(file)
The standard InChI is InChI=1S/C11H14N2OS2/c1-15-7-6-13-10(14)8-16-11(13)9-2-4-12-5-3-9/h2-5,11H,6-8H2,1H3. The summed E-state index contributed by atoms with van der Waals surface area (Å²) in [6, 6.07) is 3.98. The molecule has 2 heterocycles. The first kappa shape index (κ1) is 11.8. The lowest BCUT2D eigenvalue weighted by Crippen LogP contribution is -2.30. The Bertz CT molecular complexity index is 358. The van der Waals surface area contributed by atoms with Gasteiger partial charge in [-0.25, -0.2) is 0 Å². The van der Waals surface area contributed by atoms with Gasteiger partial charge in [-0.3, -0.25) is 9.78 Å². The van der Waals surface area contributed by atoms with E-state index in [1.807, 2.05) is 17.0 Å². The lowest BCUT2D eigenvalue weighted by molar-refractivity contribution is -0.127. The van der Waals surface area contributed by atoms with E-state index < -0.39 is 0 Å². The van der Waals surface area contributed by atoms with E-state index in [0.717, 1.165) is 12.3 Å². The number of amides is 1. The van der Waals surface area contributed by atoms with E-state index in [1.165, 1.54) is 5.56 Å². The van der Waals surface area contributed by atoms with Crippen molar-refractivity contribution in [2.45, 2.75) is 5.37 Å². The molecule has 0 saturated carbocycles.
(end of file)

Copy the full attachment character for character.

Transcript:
The standard InChI is InChI=1S/C11H14N2OS2/c1-15-7-6-13-10(14)8-16-11(13)9-2-4-12-5-3-9/h2-5,11H,6-8H2,1H3. The summed E-state index contributed by atoms with van der Waals surface area (Å²) in [6, 6.07) is 3.98. The molecule has 2 heterocycles. The first kappa shape index (κ1) is 11.8. The lowest BCUT2D eigenvalue weighted by Crippen LogP contribution is -2.30. The Bertz CT molecular complexity index is 358. The van der Waals surface area contributed by atoms with Gasteiger partial charge in [-0.25, -0.2) is 0 Å². The van der Waals surface area contributed by atoms with Gasteiger partial charge in [-0.3, -0.25) is 9.78 Å². The van der Waals surface area contributed by atoms with E-state index in [1.807, 2.05) is 17.0 Å². The lowest BCUT2D eigenvalue weighted by molar-refractivity contribution is -0.127. The van der Waals surface area contributed by atoms with E-state index < -0.39 is 0 Å². The van der Waals surface area contributed by atoms with E-state index in [0.717, 1.165) is 12.3 Å². The number of amides is 1. The van der Waals surface area contributed by atoms with E-state index in [1.165, 1.54) is 5.56 Å². The van der Waals surface area contributed by atoms with Crippen molar-refractivity contribution in [2.45, 2.75) is 5.37 Å². The molecule has 0 saturated carbocycles.